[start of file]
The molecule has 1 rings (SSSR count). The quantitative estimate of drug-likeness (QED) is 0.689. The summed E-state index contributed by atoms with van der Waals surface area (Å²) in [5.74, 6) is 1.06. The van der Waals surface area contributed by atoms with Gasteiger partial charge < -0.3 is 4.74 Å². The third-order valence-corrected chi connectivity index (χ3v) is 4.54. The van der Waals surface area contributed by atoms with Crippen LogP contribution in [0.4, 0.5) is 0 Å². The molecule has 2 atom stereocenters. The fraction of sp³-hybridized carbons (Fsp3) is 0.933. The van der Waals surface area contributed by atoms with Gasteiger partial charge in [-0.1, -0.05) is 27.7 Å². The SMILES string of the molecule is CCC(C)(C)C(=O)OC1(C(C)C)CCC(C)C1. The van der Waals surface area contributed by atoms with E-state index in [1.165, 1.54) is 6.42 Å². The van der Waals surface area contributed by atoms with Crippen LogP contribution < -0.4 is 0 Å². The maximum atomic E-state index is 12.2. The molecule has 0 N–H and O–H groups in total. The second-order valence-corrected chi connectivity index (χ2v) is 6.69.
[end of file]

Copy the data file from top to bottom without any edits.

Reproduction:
The molecule has 1 rings (SSSR count). The quantitative estimate of drug-likeness (QED) is 0.689. The summed E-state index contributed by atoms with van der Waals surface area (Å²) in [5.74, 6) is 1.06. The van der Waals surface area contributed by atoms with Gasteiger partial charge < -0.3 is 4.74 Å². The third-order valence-corrected chi connectivity index (χ3v) is 4.54. The van der Waals surface area contributed by atoms with Crippen LogP contribution in [0.4, 0.5) is 0 Å². The molecule has 2 atom stereocenters. The fraction of sp³-hybridized carbons (Fsp3) is 0.933. The van der Waals surface area contributed by atoms with Gasteiger partial charge in [-0.1, -0.05) is 27.7 Å². The SMILES string of the molecule is CCC(C)(C)C(=O)OC1(C(C)C)CCC(C)C1. The van der Waals surface area contributed by atoms with E-state index in [1.165, 1.54) is 6.42 Å². The van der Waals surface area contributed by atoms with Crippen LogP contribution < -0.4 is 0 Å². The maximum atomic E-state index is 12.2. The molecule has 0 N–H and O–H groups in total. The second-order valence-corrected chi connectivity index (χ2v) is 6.69.